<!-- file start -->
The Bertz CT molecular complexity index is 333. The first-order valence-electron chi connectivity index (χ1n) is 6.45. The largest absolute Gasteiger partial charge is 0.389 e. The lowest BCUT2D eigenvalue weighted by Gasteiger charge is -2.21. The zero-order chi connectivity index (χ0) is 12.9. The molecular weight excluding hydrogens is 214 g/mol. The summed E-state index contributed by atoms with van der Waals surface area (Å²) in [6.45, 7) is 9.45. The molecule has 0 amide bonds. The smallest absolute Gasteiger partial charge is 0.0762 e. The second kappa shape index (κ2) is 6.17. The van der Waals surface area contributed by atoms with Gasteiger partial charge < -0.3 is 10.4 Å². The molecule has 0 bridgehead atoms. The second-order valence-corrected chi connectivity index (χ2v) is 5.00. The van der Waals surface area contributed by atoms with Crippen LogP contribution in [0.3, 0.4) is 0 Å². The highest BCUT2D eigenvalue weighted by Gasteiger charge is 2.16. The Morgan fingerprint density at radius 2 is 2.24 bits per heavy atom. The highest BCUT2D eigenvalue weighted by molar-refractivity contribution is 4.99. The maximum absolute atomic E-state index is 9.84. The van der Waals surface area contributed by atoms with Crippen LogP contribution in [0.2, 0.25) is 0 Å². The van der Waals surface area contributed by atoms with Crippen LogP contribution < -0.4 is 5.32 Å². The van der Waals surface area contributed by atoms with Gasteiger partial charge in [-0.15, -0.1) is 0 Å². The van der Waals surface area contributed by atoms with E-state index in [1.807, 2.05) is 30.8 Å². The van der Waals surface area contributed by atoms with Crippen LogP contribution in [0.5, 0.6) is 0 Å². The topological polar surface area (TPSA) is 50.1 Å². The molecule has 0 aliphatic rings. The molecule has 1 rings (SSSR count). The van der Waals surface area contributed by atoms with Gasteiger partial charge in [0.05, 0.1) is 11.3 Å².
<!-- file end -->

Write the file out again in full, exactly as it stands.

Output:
The Bertz CT molecular complexity index is 333. The first-order valence-electron chi connectivity index (χ1n) is 6.45. The largest absolute Gasteiger partial charge is 0.389 e. The lowest BCUT2D eigenvalue weighted by Gasteiger charge is -2.21. The zero-order chi connectivity index (χ0) is 12.9. The molecular weight excluding hydrogens is 214 g/mol. The summed E-state index contributed by atoms with van der Waals surface area (Å²) in [6.45, 7) is 9.45. The molecule has 0 amide bonds. The smallest absolute Gasteiger partial charge is 0.0762 e. The second kappa shape index (κ2) is 6.17. The van der Waals surface area contributed by atoms with Gasteiger partial charge < -0.3 is 10.4 Å². The molecule has 0 bridgehead atoms. The second-order valence-corrected chi connectivity index (χ2v) is 5.00. The van der Waals surface area contributed by atoms with Crippen LogP contribution in [0.3, 0.4) is 0 Å². The highest BCUT2D eigenvalue weighted by Gasteiger charge is 2.16. The Morgan fingerprint density at radius 2 is 2.24 bits per heavy atom. The highest BCUT2D eigenvalue weighted by molar-refractivity contribution is 4.99. The maximum absolute atomic E-state index is 9.84. The van der Waals surface area contributed by atoms with Crippen LogP contribution in [0.2, 0.25) is 0 Å². The van der Waals surface area contributed by atoms with Crippen LogP contribution < -0.4 is 5.32 Å². The van der Waals surface area contributed by atoms with Gasteiger partial charge in [-0.15, -0.1) is 0 Å². The van der Waals surface area contributed by atoms with E-state index in [1.807, 2.05) is 30.8 Å². The van der Waals surface area contributed by atoms with Crippen LogP contribution in [0.5, 0.6) is 0 Å². The topological polar surface area (TPSA) is 50.1 Å². The molecule has 0 aliphatic rings. The molecule has 1 rings (SSSR count). The van der Waals surface area contributed by atoms with Gasteiger partial charge in [0.05, 0.1) is 11.3 Å².